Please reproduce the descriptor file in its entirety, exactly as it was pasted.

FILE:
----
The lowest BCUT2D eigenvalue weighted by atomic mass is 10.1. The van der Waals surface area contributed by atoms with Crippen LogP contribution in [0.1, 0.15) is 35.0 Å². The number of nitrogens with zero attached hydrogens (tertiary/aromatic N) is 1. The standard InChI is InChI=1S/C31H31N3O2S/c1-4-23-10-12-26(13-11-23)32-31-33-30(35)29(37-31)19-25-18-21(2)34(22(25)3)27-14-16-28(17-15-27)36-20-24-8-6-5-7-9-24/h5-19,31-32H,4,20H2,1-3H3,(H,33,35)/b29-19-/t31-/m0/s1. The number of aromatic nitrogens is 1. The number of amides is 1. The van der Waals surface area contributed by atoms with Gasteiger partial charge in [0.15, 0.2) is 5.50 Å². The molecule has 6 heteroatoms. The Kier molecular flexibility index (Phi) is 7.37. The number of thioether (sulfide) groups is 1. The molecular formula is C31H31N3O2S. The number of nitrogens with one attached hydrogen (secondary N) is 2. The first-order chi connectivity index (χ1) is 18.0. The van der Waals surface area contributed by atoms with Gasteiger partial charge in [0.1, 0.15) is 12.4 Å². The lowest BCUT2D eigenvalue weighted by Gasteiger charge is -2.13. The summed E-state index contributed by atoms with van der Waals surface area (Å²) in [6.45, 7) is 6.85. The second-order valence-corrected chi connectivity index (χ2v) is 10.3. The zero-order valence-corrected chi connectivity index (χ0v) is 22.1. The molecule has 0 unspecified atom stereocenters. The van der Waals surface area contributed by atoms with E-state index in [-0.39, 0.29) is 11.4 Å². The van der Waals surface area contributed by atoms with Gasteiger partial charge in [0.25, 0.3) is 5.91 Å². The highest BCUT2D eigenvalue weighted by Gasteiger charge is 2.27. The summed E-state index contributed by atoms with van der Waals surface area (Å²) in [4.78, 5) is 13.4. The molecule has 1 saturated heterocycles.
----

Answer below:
The lowest BCUT2D eigenvalue weighted by atomic mass is 10.1. The van der Waals surface area contributed by atoms with Crippen LogP contribution in [0.1, 0.15) is 35.0 Å². The number of nitrogens with zero attached hydrogens (tertiary/aromatic N) is 1. The standard InChI is InChI=1S/C31H31N3O2S/c1-4-23-10-12-26(13-11-23)32-31-33-30(35)29(37-31)19-25-18-21(2)34(22(25)3)27-14-16-28(17-15-27)36-20-24-8-6-5-7-9-24/h5-19,31-32H,4,20H2,1-3H3,(H,33,35)/b29-19-/t31-/m0/s1. The number of aromatic nitrogens is 1. The number of amides is 1. The van der Waals surface area contributed by atoms with Gasteiger partial charge in [0.15, 0.2) is 5.50 Å². The molecule has 6 heteroatoms. The Kier molecular flexibility index (Phi) is 7.37. The number of thioether (sulfide) groups is 1. The molecular formula is C31H31N3O2S. The number of nitrogens with one attached hydrogen (secondary N) is 2. The first-order chi connectivity index (χ1) is 18.0. The van der Waals surface area contributed by atoms with Gasteiger partial charge in [0.1, 0.15) is 12.4 Å². The lowest BCUT2D eigenvalue weighted by Gasteiger charge is -2.13. The summed E-state index contributed by atoms with van der Waals surface area (Å²) in [6.45, 7) is 6.85. The second-order valence-corrected chi connectivity index (χ2v) is 10.3. The zero-order valence-corrected chi connectivity index (χ0v) is 22.1. The molecule has 0 unspecified atom stereocenters. The van der Waals surface area contributed by atoms with E-state index in [-0.39, 0.29) is 11.4 Å². The van der Waals surface area contributed by atoms with Gasteiger partial charge in [0.25, 0.3) is 5.91 Å². The highest BCUT2D eigenvalue weighted by Gasteiger charge is 2.27. The summed E-state index contributed by atoms with van der Waals surface area (Å²) in [4.78, 5) is 13.4. The molecule has 1 saturated heterocycles.